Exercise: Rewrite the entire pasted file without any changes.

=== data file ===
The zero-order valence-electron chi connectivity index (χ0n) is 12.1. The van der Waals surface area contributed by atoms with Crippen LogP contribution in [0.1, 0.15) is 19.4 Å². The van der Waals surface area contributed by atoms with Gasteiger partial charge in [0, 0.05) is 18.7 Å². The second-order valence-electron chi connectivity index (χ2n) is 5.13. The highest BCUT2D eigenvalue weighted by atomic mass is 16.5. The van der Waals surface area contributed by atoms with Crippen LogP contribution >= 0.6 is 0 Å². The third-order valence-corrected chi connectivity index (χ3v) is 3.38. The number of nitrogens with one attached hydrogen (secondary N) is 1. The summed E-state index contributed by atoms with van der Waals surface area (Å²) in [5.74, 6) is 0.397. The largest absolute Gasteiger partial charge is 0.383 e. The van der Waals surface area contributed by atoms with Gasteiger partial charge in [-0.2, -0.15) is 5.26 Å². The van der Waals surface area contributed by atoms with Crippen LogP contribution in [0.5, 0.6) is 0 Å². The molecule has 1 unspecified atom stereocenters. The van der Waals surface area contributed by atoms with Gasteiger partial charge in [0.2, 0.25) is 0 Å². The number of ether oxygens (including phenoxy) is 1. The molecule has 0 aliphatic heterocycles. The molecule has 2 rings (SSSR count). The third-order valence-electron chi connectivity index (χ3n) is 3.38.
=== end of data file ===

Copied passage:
The zero-order valence-electron chi connectivity index (χ0n) is 12.1. The van der Waals surface area contributed by atoms with Crippen LogP contribution in [0.1, 0.15) is 19.4 Å². The van der Waals surface area contributed by atoms with Gasteiger partial charge in [0, 0.05) is 18.7 Å². The second-order valence-electron chi connectivity index (χ2n) is 5.13. The highest BCUT2D eigenvalue weighted by atomic mass is 16.5. The van der Waals surface area contributed by atoms with Crippen LogP contribution >= 0.6 is 0 Å². The third-order valence-corrected chi connectivity index (χ3v) is 3.38. The number of nitrogens with one attached hydrogen (secondary N) is 1. The summed E-state index contributed by atoms with van der Waals surface area (Å²) in [5.74, 6) is 0.397. The largest absolute Gasteiger partial charge is 0.383 e. The van der Waals surface area contributed by atoms with Gasteiger partial charge in [-0.2, -0.15) is 5.26 Å². The van der Waals surface area contributed by atoms with Crippen LogP contribution in [0.5, 0.6) is 0 Å². The molecule has 1 unspecified atom stereocenters. The van der Waals surface area contributed by atoms with Gasteiger partial charge in [0.2, 0.25) is 0 Å². The number of ether oxygens (including phenoxy) is 1. The molecule has 0 aliphatic heterocycles. The molecule has 2 rings (SSSR count). The third-order valence-electron chi connectivity index (χ3n) is 3.38.